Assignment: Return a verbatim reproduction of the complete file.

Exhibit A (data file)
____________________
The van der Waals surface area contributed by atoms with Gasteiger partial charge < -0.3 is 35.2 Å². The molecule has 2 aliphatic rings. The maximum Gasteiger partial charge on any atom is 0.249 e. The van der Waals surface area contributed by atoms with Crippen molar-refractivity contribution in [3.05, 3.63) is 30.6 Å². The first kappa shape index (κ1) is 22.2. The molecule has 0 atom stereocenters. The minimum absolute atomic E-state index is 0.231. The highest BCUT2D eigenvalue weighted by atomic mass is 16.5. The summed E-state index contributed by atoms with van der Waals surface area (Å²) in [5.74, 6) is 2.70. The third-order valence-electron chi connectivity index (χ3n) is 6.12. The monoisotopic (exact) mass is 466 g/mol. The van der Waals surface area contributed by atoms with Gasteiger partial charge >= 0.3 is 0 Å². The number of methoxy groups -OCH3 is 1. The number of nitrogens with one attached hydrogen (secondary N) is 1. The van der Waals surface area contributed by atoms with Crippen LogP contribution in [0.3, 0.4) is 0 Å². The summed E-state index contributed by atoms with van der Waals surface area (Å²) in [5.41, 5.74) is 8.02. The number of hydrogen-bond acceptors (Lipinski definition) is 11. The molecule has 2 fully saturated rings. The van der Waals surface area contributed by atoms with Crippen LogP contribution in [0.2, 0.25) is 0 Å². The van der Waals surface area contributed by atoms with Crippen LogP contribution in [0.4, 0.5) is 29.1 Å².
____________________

The van der Waals surface area contributed by atoms with Gasteiger partial charge < -0.3 is 35.2 Å². The molecule has 2 aliphatic rings. The maximum Gasteiger partial charge on any atom is 0.249 e. The van der Waals surface area contributed by atoms with Crippen molar-refractivity contribution in [3.05, 3.63) is 30.6 Å². The first kappa shape index (κ1) is 22.2. The molecule has 0 atom stereocenters. The minimum absolute atomic E-state index is 0.231. The highest BCUT2D eigenvalue weighted by atomic mass is 16.5. The summed E-state index contributed by atoms with van der Waals surface area (Å²) in [5.74, 6) is 2.70. The third-order valence-electron chi connectivity index (χ3n) is 6.12. The monoisotopic (exact) mass is 466 g/mol. The van der Waals surface area contributed by atoms with Gasteiger partial charge >= 0.3 is 0 Å². The number of methoxy groups -OCH3 is 1. The number of nitrogens with one attached hydrogen (secondary N) is 1. The van der Waals surface area contributed by atoms with Crippen LogP contribution in [0.3, 0.4) is 0 Å². The summed E-state index contributed by atoms with van der Waals surface area (Å²) in [5.41, 5.74) is 8.02. The number of hydrogen-bond acceptors (Lipinski definition) is 11. The molecule has 2 fully saturated rings. The van der Waals surface area contributed by atoms with Crippen LogP contribution in [0.2, 0.25) is 0 Å². The van der Waals surface area contributed by atoms with Crippen LogP contribution in [0.4, 0.5) is 29.1 Å².